Understanding the biblical narrative is crucial to proper biblical interpretation. For many, the Bible is a collection of loosely related religious writings that have little or nothing to do wit the others in the canon. In truth, however, each of the sixty-six books of the biblical canon tell one big story that is revealed throughout redemptive history by covenants. This is what is taught in the theological system known as covenant theology. Understanding the covenants is the primary way that covenant theologians interpret Scripture, and explain God’s unfolding grace throughout redemptive history. In an effort to convey the tenants of covenant theology, the faculty of Reformed Theological Seminary have published an academic resource that explores the deeper understanding of covenant theology. Edited by Guy Prentiss Waters, J. Nicholas Reid, and John R. Muether the book is published under the title Covenant Theology: Biblical, Theological, and Historical Perspectives (Crossway, 2020).

Although the book is well over six hundred pages in length, it provides only a brief introduction to the differing aspects of covenant theology. The book explores covenant theology in three parts: (1) biblical covenants, (2) historical theology, and (3) collateral and theological studies. What follows is a brief summary of each section of the book in turn. First, what are the biblical covenants? Traditional covenant theology teaches that there are two covenants as revealed in scripture. The first is the covenant of works. This covenant was instituted by the Lord and broken by the first Adam, tragically bringing a curse upon all of creation and his posterity. The second covenant is the covenant of grace, whereby the covenant of works is ultimately fulfilled in the person and work of Jesus Christ. The covenant of grace is revealed by the Lord through differing “administrations”, whereby the Lord reveals His grace over time throughout the story line of the Bible. Administrations of the covenant of grace as seen in the Old Testament are the Adamic, Mosaic, Abrahamic, and Davdic. The covenant of grace culminates in the new covenant administration through the person and work of Jesus. This section of the book does an excellent job of laying a foundation for the biblical understanding of the covenants. It is by no means exhaustive, but it provides a decent amount of material for the reader to explore.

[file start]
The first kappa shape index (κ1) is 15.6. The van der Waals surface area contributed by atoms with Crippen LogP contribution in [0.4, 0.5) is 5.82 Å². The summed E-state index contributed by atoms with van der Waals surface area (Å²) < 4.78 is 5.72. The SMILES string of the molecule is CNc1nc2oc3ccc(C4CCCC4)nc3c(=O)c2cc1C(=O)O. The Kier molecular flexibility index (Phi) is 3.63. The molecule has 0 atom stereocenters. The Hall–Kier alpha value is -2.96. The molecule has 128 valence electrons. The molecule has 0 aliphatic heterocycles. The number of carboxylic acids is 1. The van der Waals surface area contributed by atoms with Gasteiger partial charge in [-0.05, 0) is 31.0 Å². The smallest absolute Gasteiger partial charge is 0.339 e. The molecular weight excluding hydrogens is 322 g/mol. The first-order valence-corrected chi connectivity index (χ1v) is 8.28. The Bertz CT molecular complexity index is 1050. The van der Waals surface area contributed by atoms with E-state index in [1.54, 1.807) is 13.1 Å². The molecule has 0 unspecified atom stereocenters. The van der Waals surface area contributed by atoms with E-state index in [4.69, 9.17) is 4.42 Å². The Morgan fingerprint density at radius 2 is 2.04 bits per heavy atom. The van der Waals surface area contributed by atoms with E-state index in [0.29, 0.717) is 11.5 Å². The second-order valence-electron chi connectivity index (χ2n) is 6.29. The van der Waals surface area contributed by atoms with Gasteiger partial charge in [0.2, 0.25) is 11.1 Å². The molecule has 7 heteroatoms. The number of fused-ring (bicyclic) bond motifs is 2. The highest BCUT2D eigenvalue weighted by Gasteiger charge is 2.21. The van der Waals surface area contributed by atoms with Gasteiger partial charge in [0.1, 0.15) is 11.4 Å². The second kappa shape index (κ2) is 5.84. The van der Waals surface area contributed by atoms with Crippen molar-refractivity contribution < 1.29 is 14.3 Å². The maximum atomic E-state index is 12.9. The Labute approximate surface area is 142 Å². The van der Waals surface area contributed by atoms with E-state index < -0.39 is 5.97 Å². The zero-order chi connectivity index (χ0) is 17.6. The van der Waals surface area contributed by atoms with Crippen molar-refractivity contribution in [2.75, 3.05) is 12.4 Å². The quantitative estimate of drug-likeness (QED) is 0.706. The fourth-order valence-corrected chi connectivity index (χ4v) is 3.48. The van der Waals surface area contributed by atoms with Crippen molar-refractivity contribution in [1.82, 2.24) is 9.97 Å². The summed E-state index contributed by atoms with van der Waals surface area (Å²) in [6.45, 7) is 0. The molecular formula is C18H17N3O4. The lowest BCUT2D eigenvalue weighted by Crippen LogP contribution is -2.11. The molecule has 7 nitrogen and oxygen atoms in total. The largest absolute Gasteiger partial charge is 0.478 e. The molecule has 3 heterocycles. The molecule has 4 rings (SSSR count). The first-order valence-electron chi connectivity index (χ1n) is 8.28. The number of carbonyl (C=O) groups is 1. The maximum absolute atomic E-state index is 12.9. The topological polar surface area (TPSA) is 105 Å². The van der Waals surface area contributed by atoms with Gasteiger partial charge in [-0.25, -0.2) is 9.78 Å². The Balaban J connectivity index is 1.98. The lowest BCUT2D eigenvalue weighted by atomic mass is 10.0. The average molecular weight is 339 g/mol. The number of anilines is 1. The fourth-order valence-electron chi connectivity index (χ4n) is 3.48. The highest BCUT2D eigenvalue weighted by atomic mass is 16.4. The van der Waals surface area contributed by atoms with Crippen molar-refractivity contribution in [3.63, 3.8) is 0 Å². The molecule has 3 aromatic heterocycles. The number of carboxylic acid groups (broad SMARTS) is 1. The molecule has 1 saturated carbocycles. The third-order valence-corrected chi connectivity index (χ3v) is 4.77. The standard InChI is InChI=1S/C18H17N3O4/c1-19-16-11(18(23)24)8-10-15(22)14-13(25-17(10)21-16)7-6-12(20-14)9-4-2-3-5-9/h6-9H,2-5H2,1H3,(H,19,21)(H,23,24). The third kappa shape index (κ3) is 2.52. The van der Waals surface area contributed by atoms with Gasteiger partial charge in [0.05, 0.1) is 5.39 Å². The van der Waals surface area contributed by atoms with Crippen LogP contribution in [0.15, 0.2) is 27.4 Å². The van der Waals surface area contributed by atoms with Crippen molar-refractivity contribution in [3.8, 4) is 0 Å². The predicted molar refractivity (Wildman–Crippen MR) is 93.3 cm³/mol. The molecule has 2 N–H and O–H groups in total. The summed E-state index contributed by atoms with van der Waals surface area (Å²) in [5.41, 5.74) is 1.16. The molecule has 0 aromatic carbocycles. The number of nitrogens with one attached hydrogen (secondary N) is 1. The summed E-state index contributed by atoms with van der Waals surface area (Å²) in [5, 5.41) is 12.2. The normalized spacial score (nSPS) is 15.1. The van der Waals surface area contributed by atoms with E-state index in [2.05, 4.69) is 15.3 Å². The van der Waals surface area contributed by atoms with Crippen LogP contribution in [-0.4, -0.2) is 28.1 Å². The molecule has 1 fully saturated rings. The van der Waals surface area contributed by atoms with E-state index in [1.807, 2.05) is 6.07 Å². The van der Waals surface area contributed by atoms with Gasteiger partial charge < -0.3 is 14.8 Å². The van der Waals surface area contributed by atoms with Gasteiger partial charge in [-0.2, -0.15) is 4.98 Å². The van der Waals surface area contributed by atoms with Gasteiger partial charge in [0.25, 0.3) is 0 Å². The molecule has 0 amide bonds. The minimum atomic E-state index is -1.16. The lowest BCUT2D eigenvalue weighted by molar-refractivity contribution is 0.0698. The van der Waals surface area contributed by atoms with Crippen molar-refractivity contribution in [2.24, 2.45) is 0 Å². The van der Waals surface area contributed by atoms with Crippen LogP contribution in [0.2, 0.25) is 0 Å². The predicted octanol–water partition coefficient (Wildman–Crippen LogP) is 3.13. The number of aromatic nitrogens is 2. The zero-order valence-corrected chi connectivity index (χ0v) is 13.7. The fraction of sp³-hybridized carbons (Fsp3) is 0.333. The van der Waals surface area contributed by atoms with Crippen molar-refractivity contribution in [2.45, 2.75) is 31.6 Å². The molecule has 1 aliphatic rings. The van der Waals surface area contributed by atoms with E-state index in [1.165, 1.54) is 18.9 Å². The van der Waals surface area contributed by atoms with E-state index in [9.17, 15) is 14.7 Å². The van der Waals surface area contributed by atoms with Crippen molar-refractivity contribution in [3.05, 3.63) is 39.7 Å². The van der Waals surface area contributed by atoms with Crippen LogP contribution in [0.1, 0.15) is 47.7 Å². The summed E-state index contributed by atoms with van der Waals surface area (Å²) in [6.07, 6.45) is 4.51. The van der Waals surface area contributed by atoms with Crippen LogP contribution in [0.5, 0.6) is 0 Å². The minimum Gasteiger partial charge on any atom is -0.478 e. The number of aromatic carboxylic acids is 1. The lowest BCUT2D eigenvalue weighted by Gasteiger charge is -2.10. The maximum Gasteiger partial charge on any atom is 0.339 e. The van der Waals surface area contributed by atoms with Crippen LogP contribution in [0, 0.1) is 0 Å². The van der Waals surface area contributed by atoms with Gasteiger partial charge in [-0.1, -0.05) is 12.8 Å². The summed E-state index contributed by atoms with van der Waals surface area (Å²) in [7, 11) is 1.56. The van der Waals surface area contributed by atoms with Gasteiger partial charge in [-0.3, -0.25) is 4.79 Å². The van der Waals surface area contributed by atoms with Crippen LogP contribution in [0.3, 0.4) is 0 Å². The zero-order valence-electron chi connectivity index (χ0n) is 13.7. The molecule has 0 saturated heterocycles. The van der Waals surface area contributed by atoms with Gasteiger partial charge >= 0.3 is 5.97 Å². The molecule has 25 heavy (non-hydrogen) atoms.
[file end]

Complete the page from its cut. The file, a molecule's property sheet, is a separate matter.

In part two, the book explores the historical and theological understanding of covenant theology throughout church history. It argues that covenant theology has been a consistent theological system since the days of the early church. Teaching on the covenants, however, was not as prevalent during the Middle Ages, but boomed during the time of the Reformation in the sixteenth century. It took another dip in popularity a few hundred years ago with the rise of dispensational theology, but has made a come back in recent decades along with an interest in reformation theology as a whole. This section provides a brief, but very sufficient overview of covenant theology as seen throughout church history, which is crucial to understanding the essence of covenant theology as a theological framework.

Part three explores the collateral and theological studies regarding covenant theology. These include understanding covenants based in Ancient Near East culture. This is an important aspect of understanding covenant theology, because covenants were made throughout the ancient world. Most covenants were made between nations and monarchs. Yet this frame work is seen in scripture, as most scholars believe that the book of Deuteronomy is written in the form of an Ancient Near East covenant. The major difference however is that biblical covenants are not made between two nations or peoples, but are made by God for the benefit of His people. Another major collateral study in covenant theology is the issue of Israel and the Church. Covenant theology teaches that there is no distinction between Israel and the Church, but sees the Church as the culmination of the promises made to Israel in the Old Testament covenants. On the other hand, dispensational theology teaches that there is a distinction between Israel and the Church. For dispensationals, redemption history is broken up into dispensations, all of which culminate in the rapture and the millennial reign of Christ on earth. Seeing Israel and the Church in two different “dispensations” opens up the possibility for seeing salvation of Israel and the Church separate from the work of Christ. This section of the book proves helpful in understanding the covenants and how covenant theology fits among varying theological frameworks. 

Covenant Theology is an excellent resource for students of theology and redemption history to deepen their knowledge of covenant theology. It would be a great resource for a seminary class or a class at a church aimed at a deeper understanding of theology. The authors of each chapter do an excellent job of making their point clear, as well as keeping focused on the book collectively. It is not a resource for casual readers. Although it is a brief overview of covenant theology, the book touches on terms and topics that some readers may not be familiar with. However, I would recommend Covenant Theology to anyone seeking to deepen their understanding of Christian theology in general and covenant theology in particular. 

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